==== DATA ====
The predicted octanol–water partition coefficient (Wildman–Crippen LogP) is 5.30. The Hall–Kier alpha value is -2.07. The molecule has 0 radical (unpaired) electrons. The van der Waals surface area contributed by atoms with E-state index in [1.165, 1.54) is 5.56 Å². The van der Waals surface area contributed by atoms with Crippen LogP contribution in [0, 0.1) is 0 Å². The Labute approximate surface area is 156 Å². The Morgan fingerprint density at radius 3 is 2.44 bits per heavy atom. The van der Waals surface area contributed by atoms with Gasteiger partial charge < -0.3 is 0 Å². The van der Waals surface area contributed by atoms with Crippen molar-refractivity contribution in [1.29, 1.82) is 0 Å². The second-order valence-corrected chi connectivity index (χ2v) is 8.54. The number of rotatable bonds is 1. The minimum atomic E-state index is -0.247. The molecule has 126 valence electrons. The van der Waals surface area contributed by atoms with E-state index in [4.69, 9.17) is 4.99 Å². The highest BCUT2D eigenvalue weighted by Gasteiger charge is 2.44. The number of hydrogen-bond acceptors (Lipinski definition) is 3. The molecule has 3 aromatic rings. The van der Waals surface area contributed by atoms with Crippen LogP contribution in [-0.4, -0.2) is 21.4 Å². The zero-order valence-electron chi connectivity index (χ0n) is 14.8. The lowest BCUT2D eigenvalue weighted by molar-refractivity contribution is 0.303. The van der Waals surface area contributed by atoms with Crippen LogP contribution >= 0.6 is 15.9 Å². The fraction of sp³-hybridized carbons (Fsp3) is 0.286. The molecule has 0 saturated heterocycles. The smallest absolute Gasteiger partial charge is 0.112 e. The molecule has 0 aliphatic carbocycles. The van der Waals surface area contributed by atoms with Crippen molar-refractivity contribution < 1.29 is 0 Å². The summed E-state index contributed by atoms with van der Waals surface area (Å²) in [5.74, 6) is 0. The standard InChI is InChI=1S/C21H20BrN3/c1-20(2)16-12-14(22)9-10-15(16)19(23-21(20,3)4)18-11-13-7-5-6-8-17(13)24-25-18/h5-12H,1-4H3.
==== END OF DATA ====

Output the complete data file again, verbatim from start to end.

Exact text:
The predicted octanol–water partition coefficient (Wildman–Crippen LogP) is 5.30. The Hall–Kier alpha value is -2.07. The molecule has 0 radical (unpaired) electrons. The van der Waals surface area contributed by atoms with E-state index in [1.165, 1.54) is 5.56 Å². The van der Waals surface area contributed by atoms with Crippen LogP contribution in [0, 0.1) is 0 Å². The Labute approximate surface area is 156 Å². The Morgan fingerprint density at radius 3 is 2.44 bits per heavy atom. The van der Waals surface area contributed by atoms with Gasteiger partial charge < -0.3 is 0 Å². The van der Waals surface area contributed by atoms with Crippen molar-refractivity contribution in [1.29, 1.82) is 0 Å². The second-order valence-corrected chi connectivity index (χ2v) is 8.54. The number of rotatable bonds is 1. The minimum atomic E-state index is -0.247. The molecule has 126 valence electrons. The van der Waals surface area contributed by atoms with E-state index in [4.69, 9.17) is 4.99 Å². The highest BCUT2D eigenvalue weighted by Gasteiger charge is 2.44. The number of hydrogen-bond acceptors (Lipinski definition) is 3. The molecule has 3 aromatic rings. The van der Waals surface area contributed by atoms with Crippen LogP contribution in [-0.4, -0.2) is 21.4 Å². The zero-order valence-electron chi connectivity index (χ0n) is 14.8. The lowest BCUT2D eigenvalue weighted by molar-refractivity contribution is 0.303. The van der Waals surface area contributed by atoms with Crippen LogP contribution >= 0.6 is 15.9 Å². The fraction of sp³-hybridized carbons (Fsp3) is 0.286. The molecule has 0 saturated heterocycles. The smallest absolute Gasteiger partial charge is 0.112 e. The molecule has 0 aliphatic carbocycles. The van der Waals surface area contributed by atoms with Crippen molar-refractivity contribution < 1.29 is 0 Å². The summed E-state index contributed by atoms with van der Waals surface area (Å²) in [5.74, 6) is 0. The standard InChI is InChI=1S/C21H20BrN3/c1-20(2)16-12-14(22)9-10-15(16)19(23-21(20,3)4)18-11-13-7-5-6-8-17(13)24-25-18/h5-12H,1-4H3.